Tuesday, 21st July 2015
In General Japan News,
Solar power plants being created out of Japan's abandoned golf courses
Since the 1980s heyday of golf in Japan, participation in the sport across the country has dropped by 40 per cent, leaving the nation with a rather unique problem. That is what to do with the abandoned golf courses?
Despite the possibility of being levelled with development in mind, the electronics giant Kyocera has come upon a more innovative approach to using these spaces.
The firm is using abandoned golf courses to open vast solar panel arrays to help provide renewable energy to the gadget-obsessed country of Japan.
So far the move has been welcomed by many, with a need to replace nuclear power in the nation being more apparent.
The first of the projects to get underway is located in Kyoto prefecture and will launch in 2017 and see 23 megawatts of power produced, the equivalent energy needed to run 8,000 homes.
A second plant was given permission to go ahead in January 2014, but it will be considerably bigger in size when it is completed in Kagoshima prefecture.
This 2,000,000 square metre space will have the capacity to accommodate no fewer than 340,740 Kyocera solar panels.
Such an array will be able to produce 99,230 megawatts of energy a year, which could power 30,500 households.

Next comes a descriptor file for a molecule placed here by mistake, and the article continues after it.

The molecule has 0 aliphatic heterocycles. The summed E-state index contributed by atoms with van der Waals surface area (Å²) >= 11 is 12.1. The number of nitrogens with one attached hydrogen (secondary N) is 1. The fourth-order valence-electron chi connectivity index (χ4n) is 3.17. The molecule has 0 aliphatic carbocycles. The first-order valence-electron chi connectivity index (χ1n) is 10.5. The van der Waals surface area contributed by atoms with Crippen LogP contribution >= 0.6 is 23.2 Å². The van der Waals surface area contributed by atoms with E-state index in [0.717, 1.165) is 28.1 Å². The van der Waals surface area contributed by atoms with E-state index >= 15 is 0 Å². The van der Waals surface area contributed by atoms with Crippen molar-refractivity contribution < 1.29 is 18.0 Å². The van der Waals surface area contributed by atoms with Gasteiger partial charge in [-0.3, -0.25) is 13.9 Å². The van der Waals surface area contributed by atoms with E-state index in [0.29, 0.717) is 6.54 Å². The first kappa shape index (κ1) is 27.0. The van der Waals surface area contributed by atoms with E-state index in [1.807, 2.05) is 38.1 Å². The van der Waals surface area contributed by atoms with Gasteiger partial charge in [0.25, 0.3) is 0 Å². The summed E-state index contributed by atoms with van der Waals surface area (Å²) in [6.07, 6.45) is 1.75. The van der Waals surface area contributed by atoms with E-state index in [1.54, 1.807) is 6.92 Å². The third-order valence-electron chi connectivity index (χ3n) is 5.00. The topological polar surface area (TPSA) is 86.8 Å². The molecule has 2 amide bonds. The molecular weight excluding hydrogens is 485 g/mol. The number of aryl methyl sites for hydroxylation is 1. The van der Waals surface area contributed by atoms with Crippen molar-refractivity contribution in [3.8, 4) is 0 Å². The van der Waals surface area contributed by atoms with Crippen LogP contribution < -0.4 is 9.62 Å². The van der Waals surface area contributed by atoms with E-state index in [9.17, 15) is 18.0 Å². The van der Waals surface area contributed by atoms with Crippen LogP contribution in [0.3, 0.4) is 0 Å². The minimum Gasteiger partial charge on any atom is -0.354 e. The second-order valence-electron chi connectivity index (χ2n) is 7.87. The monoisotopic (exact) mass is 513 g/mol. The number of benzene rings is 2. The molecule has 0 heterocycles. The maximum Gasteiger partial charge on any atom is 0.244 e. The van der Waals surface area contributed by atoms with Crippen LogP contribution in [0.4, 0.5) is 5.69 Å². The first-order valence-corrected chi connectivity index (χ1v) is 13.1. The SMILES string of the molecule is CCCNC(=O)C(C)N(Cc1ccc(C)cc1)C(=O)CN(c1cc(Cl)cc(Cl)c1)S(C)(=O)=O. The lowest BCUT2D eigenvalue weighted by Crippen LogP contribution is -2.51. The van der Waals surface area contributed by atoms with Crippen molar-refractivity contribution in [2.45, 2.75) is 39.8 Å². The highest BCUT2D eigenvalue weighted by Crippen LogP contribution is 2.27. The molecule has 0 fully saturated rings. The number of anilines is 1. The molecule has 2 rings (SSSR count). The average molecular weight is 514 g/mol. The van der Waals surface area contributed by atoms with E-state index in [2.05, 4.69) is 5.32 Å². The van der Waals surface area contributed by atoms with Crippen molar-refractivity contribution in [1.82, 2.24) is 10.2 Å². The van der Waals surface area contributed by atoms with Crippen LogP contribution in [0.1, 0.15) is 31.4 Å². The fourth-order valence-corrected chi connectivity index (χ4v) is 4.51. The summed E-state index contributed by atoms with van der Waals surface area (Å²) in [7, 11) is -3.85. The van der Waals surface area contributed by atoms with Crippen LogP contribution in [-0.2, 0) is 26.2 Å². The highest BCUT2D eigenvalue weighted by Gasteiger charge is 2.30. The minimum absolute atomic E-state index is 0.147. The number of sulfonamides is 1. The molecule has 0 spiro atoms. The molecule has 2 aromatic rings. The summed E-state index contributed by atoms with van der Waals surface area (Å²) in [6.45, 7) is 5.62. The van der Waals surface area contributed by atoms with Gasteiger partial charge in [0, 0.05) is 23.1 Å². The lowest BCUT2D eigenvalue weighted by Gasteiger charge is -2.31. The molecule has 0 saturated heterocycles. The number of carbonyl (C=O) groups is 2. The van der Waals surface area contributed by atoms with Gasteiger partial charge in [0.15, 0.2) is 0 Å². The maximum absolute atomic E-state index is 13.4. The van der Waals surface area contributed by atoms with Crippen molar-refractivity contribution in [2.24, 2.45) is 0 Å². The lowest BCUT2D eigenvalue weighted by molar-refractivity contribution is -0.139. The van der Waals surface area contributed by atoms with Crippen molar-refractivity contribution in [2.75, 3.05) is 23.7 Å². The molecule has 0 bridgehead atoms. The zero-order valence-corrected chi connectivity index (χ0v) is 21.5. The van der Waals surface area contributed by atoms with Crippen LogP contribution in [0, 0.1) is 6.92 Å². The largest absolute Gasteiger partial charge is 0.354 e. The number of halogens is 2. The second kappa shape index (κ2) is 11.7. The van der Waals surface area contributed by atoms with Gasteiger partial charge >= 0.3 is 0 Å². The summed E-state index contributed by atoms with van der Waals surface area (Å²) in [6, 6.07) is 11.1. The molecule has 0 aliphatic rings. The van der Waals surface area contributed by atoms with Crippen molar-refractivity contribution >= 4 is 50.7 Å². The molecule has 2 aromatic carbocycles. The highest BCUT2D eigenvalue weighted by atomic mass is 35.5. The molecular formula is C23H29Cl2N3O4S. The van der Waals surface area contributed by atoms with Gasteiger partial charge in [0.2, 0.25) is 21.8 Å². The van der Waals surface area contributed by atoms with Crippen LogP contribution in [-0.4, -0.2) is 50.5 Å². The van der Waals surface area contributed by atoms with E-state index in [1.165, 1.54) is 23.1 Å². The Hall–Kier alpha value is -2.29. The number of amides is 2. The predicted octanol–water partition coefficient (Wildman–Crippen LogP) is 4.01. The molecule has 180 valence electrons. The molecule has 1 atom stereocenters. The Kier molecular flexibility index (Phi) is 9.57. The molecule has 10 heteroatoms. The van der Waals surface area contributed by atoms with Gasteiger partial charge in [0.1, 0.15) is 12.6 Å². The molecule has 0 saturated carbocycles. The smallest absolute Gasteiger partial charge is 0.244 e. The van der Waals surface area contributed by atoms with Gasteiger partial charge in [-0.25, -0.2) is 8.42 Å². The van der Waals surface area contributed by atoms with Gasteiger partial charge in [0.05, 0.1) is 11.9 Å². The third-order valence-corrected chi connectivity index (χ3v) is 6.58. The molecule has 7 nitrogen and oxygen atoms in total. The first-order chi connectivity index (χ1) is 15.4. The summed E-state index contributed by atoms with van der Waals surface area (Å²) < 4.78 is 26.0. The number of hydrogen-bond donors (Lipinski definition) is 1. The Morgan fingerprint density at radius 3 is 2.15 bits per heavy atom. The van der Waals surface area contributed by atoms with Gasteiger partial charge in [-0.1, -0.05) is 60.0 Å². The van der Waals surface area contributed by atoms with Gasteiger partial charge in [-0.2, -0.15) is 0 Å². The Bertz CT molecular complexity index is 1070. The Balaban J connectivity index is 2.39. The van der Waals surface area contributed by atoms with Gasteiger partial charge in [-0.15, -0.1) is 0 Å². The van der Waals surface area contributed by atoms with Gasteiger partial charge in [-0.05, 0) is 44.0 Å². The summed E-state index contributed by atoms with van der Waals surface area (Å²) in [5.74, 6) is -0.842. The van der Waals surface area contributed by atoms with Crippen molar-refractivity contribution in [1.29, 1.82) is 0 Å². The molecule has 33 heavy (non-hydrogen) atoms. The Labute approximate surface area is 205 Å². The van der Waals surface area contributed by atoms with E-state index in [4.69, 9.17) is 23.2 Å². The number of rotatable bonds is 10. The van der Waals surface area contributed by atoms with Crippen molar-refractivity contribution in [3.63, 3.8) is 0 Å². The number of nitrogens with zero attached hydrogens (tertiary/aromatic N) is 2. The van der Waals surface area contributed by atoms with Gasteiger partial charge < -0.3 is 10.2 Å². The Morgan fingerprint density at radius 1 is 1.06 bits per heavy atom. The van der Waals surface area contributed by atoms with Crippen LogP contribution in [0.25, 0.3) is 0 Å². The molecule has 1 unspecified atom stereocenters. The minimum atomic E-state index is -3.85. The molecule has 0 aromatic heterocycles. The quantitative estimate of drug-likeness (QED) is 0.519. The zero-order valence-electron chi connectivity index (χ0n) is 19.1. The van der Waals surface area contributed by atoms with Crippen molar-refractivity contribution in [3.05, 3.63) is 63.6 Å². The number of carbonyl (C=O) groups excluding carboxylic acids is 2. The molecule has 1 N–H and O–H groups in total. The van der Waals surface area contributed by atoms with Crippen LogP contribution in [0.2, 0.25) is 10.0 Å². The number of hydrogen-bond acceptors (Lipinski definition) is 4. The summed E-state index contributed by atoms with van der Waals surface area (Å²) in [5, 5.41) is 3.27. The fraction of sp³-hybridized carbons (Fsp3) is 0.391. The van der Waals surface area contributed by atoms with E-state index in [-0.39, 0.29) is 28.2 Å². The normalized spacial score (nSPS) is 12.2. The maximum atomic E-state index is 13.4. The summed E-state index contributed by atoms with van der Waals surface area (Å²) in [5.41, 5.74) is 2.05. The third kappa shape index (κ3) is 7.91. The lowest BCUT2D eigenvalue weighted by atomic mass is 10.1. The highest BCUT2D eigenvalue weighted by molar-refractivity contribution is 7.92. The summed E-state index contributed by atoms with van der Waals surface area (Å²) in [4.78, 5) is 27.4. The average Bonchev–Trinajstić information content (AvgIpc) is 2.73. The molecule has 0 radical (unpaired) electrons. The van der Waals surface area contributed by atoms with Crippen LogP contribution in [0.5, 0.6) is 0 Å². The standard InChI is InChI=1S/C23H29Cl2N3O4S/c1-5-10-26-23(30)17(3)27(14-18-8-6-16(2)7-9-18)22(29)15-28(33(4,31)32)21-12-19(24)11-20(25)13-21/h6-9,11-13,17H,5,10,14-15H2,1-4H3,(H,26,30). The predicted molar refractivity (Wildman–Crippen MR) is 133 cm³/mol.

The reasons that former golf courses make such good sites for solar energy plants include having expansive land masses, high exposures to solar irradiation and a low concentration of shade trees to interrupt the rays getting through.
Kyocera began in 1959 when it was founded as the Kyoto Ceramic Company, but was renamed in 1982.
Despite changing its name, the firm is still headquartered in the city, but had diversified from ceramics into electronics and optical lenses, as well as other things.
Related news stories:
Biggest floating solar power plant in the world being built in Japan (26th January 2016)
Japan's first mega-solar power plant at ex-airport (30th November 2012)
Japan aims to boost global share in solar cell production (18th March 2009)
Japan 'presses ahead on solar power development' (29th January 2009)
City residents receive free solar panels (12th November 2008)